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Histories Greatest Castles: Spain

Today we will be taking a look at some of the greatest castles in Spain, at least in my opinion. There are many more castles than these 10 but these are the ones that I chose.

 

First off, what exactly is considered a castle?


A castle is a type of fortified structure built during the Middle Ages predominantly by the nobility or royalty and by military orders. Scholars debate the scope of the word castle, but usually consider it to be the private fortified residence of a lord or noble. This is distinct from a palace, which is not fortified; from a fortress, which was not always a residence for royalty or nobility; from a pleasance which was a walled-in residence for nobility, but not adequately fortified; and from a fortified settlement, which was a public defence – though there are many similarities among these types of construction. The use of the term has varied over time and has been applied to structures as diverse as hill forts and country houses. Over the approximately 900 years that castles were built, they took on a great many forms with many different features, although some, such as curtain walls, arrow slits, and portcullises, were commonplace.


European-style castles originated in the 9th and 10th centuries, after the fall of the Carolingian Empire resulted in its territory being divided among individual lords and princes. These nobles built castles to control the area immediately surrounding them and the castles were both offensive and defensive structures; they provided a base from which raids could be launched as well as offered protection from enemies. Although their military origins are often emphasised in castle studies, the structures also served as centres of administration and symbols of power. Urban castles were used to control the local populace and important travel routes, and rural castles were often situated near features that were integral to life in the community, such as mills, fertile land, or a water source.


Many northern European castles were originally built from earth and timber but had their defence's replaced later by stone. Early castles often exploited natural defences, lacking features such as towers and arrow slits and relying on a central keep. In the late 12th and early 13th centuries, a scientific approach to castle defence emerged. This led to the proliferation of towers, with an emphasis on flanking fire. Many new castles were polygonal or relied on concentric defence – several stages of defence within each other that could all function at the same time to maximise the castle's firepower. These changes in defence have been attributed to a mixture of castle technology from the Crusades, such as concentric fortification, and inspiration from earlier defences, such as Roman forts. Not all the elements of castle architecture were military in nature, so devices such as moats evolved from their original purpose of defence into symbols of power. Some grand castles had long winding approaches intended to impress and dominate their landscape.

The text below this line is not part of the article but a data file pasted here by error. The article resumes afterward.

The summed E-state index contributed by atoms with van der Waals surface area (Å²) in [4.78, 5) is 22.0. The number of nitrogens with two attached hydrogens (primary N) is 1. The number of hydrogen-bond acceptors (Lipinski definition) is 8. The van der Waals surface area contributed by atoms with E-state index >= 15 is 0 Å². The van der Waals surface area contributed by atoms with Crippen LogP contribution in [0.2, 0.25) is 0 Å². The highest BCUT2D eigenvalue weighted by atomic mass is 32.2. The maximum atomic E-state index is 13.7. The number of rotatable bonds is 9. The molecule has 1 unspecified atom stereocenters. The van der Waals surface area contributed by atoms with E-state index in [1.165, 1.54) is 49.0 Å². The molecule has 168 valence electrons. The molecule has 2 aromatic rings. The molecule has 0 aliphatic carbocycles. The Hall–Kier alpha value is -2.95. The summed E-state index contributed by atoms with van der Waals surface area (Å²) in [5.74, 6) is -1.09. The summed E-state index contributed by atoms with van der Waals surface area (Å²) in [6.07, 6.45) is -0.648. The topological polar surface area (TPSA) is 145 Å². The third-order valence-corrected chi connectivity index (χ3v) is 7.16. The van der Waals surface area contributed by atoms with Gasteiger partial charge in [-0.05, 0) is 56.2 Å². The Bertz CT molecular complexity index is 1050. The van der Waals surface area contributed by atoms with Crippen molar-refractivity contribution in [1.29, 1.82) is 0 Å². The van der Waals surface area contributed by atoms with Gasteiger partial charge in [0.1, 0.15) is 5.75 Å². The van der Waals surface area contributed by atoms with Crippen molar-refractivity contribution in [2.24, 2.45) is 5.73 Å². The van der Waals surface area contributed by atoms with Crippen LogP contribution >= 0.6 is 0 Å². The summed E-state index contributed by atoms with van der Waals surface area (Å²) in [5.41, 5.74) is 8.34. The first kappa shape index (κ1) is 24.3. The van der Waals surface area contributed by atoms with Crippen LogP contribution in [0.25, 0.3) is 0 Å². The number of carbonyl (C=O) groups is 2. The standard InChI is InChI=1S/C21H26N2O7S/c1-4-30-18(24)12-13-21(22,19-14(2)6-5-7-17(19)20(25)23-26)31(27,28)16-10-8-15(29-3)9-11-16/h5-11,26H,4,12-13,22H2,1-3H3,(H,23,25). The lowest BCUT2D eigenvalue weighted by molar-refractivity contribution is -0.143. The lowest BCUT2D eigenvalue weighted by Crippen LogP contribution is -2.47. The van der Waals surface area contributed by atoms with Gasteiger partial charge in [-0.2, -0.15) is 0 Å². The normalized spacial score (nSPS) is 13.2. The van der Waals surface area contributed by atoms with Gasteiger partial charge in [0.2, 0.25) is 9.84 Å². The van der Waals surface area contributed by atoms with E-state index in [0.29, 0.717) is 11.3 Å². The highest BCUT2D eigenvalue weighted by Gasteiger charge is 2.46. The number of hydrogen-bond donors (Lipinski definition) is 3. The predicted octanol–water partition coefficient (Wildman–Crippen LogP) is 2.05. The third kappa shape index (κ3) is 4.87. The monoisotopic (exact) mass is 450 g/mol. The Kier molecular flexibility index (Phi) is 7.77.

Although gunpowder was introduced to Europe in the 14th century, it did not significantly affect castle building until the 15th century, when artillery became powerful enough to break through stone walls. While castles continued to be built well into the 16th century, new techniques to deal with improved cannon fire made them uncomfortable and undesirable places to live. As a result, true castles went into decline and were replaced by artillery forts with no role in civil administration, and country houses that were indefensible. From the 18th century onwards, there was a renewed interest in castles with the construction of mock castles, part of a romantic revival of Gothic architecture, but they had no military purpose.


Historians have interpreted the widespread presence of castles across Europe in the 11th and 12th centuries as evidence that warfare was common, and usually between local lords. Castles were introduced into England shortly before the Norman Conquest in 1066. Before the 12th-century castles were as uncommon in Denmark as they had been in England before the Norman Conquest. The introduction of castles to Denmark was a reaction to attacks from Wendish pirates, and they were usually intended as coastal defences. The motte and bailey remained the dominant form of castle in England, Wales, and Ireland well into the 12th century. At the same time, castle architecture in mainland Europe became more sophisticated.

The donjon was at the centre of this change in castle architecture in the 12th century. Central towers proliferated and typically had a square plan, with walls 3 to 4 m (9.8 to 13.1 ft) thick. Their decoration emulated Romanesque architecture and sometimes incorporated double windows similar to those found in church bell towers. Donjons, which were the residence of the lord of the castle, evolved to become more spacious. The design emphasis of donjons changed to reflect a shift from functional to decorative requirements, imposing a symbol of lordly power upon the landscape. This sometimes led to compromising defence for the sake of display.


Why is history full of castles?